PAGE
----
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Lesson Transcript

Betsey: Hi everyone! Welcome back to ItalianPod101.com. This is Lower beginner Season 1 Lesson 8 - Will Italy Win This Volleyball Game? I’m Betsey.
Ofelia: Ciao! Ofelia here. In this lesson you'll learn how to use cardinal numbers.
Betsey: This conversation takes place at a sports bar. It’s between Mieke and Silvia.
Ofelia: Mieke and Silvia are friends, so they’ll be using informal language.
Ofelia: Betsey, have you heard about the Italian women’s volleyball team?
Betsey: Oh yes! I heard the players are all very beautiful!
Ofelia: They’re not just beautiful, they’re also strong!
Betsey: How long has Italy had a women’s volleyball team?
Ofelia: Well, it was first formed in the 1950s. The first team played against France in 1951.
Betsey: And how did the match go?
Ofelia: Unfortunately, the team lost its first match!
Betsey: What a pity! Did the team get stronger though?
Ofelia: Well, for the next two decades the team was almost anonymous. They didn’t even get any attentions by media. But in the Seventies, the Italian team made it to the European Cup!
Betsey: That’s great! Did it ever make it into a World Cup?
Ofelia: Yes, in 1978! Not only that, it has been getting stronger and stronger, and they have even won the world Cup twice now!
Betsey: Oh, great! Who are the popular players from the team?
Ofelia: Well, Eleonora Lo Bianco, Simona Gioli and also Taismary Aguero.
Betsey: Listeners, now you know how to have a conversation about volleyball with an Italian! Okay, now onto the vocab.
Betsey: Let's have a closer look at the usage for some of the words and phrases from this lesson. The first word we'll look at is...
Ofelia: This adjective comes from the verb deludere, meaning “to disappoint.”
Betsey: In English we say “to delude oneself”.
Ofelia: Yes, but be careful - the word deludere means “to disappoint”, so it’s better not to get confused with them.
Betsey: Oh, I see.
Ofelia: So, deludente means “Disappointing”. But it also means “Unsatisfying” in relation to what you were expecting.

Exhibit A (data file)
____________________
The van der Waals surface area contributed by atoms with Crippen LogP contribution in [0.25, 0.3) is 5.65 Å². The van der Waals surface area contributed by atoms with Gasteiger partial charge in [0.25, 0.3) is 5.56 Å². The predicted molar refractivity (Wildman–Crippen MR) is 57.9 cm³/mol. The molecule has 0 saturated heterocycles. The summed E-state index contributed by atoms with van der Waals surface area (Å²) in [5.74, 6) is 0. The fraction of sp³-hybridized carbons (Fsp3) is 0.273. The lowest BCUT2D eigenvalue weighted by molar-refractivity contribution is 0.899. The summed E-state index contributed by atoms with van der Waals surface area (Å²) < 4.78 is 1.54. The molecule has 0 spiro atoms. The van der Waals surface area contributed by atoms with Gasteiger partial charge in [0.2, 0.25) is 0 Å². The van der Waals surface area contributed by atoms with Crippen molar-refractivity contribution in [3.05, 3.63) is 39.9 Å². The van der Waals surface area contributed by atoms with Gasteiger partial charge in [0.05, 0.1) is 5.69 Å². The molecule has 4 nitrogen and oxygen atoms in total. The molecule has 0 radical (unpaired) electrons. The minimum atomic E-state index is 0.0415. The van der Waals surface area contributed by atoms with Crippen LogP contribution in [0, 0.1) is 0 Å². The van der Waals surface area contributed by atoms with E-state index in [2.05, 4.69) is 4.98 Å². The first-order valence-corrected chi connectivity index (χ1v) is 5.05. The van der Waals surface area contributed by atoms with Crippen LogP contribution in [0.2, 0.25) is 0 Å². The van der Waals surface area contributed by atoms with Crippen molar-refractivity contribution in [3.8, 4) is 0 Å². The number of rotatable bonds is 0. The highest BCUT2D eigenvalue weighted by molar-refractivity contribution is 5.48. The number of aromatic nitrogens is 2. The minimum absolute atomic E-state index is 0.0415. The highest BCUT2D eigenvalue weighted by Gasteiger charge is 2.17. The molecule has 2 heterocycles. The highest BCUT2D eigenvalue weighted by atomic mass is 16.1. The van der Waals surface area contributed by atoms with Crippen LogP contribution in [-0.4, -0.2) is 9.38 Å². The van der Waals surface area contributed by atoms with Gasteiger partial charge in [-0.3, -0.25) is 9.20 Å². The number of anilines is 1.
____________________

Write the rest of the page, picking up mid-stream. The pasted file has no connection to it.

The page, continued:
Betsey: Ok, how do you say “disappointment”?
Ofelia: It’s delusione. For example, you can say.. ‘Che delusione questo spettacolo!’
Betsey: “What a disappointment this show is!” Okay Ofelia, what’s the next word?
Betsey: “WHAT A PITY!” or also “WHAT A SHAME!”
Ofelia: ‘Peccato’ can also mean “sin”, but in this lesson, we will see it with the meaning of “shame”. For example, you can use this phrase in the sentence ‘Che peccato! La festa è già finita!’
Betsey: “What a pity! The party is already over!” Or you can simply say it alone, right?
Ofelia: That’s right, to express your disappointment. But please make sure not to use this phrase when you’re in a formal situation!
Betsey: Okay, what’s the next word?
Betsey: “TO LOSE.” You will hear this word a lot when Italian people are talking about sport matches.
Ofelia: That’s right.
Betsey: What’s the opposite word, which means “to win?”
Ofelia: That’s ‘vincere’. Going back to the word ‘Perdere’, you can also use this word when you lose something that you once had. For example, you can say ‘Ho perso le chiavi’
Betsey: I lost the keys.
Ofelia: Also, there are some idioms using the verb. For example, ‘Ho perso la testa’
Betsey: “I lost my head.” In Italian, ‘to lose someone’s head’ means “to lose one’s mind” or ‘to go insane.’
Ofelia: Yes. Just one more thing: you can also use this verb to mean ‘miss something.’ For example,
Ofelia: Perdere il treno.
Betsey: “To miss the train.” Okay, everyone, now onto the grammar.

Lesson focus

Betsey: In this lesson, you’ll learn how to use cardinal numbers.
Ofelia: Let’s start with a sample sentence. ‘La squadra italiana di pallavolo femminile è la numero uno.’
Betsey: “The Italian women’s volleyball team is the number one!”